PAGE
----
Fault trees structure

Alex Martelli aleaxit at yahoo.com
Tue Dec 12 12:26:27 CET 2000

"Darrell" <news at dorb.com> wrote in message
news:yfhZ5.23310$Ia1.4003773 at typhoon.nyroc.rr.com...
> Jumping right to code :)
> Seemed more fun than reading too deeply about fault trees.

Nice general structure, it seems -- I'll just offer a few
observations based on Python 2:

>     def connectInput(self, name):
>         if not hasattr(self, "_input"):
>             self._input={}
>         self._input[name]=None

def connectInput(self, name):
    self.__dict__.setdefault('_input',{})[name] = None

is a possible alternative (also in other cases), but
not very readable.  It would seem best to just set
empty dictionaries in __init__ for _input and _output,
so as to avoid having test for them at every connect,
and possibly having errors lurking elsewhere, too:

>     def signal(self, collection, name, value=1):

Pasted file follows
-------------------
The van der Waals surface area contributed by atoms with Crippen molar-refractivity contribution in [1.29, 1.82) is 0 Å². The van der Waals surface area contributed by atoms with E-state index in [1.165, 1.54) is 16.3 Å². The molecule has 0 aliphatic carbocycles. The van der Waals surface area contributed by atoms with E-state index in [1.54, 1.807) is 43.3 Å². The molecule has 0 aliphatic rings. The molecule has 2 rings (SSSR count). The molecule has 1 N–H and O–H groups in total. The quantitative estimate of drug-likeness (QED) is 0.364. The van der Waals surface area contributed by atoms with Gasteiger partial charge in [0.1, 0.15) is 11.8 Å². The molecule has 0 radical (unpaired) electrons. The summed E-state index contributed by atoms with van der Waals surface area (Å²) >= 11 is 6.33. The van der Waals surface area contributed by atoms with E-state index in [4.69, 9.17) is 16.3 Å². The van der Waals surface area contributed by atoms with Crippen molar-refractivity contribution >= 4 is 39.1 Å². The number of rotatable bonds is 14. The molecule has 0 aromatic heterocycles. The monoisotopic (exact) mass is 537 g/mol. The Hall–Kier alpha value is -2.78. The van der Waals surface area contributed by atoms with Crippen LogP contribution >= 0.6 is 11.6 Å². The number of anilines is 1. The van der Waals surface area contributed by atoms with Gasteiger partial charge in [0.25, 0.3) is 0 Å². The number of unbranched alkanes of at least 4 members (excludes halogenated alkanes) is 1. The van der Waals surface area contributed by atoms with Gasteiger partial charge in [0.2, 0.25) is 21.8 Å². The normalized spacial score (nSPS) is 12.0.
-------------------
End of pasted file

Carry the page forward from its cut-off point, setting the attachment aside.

>         self._input[name]=value
>         self.logic(collection)

This will cause an exception if self has no _input,
but work just fine if _input does exist (because ANY
connectInput was previously called on self -- be it
on this specific name, or another).  It seems not
likely that this is the intended semantics.  Having
_input set at __init__ will make this just work; if
the intent is that name must be a string for which
self.connectInput was previously called, this can
also easily be checked with an has_key, for example.

Of course, giving NodeBase an __init__ means having
to call it in lieu, or from, specific subclasses'
ones, but that seems OK; right now OrNode and
AndNode sport identical __init__ methods, so why
not factor them out of the subclasses and up into
the NodeBase common baseclass.

>     def logic(self, collection):
>         cc= reduce(lambda x,y: x and y, self._input.values())
>         self.propagate(collection, cc)

If the values are constrained to "boolean" (0 and 1), then
using operator.and_ as the first argument to reduce might
well be faster, and perhaps more readable (similarly for


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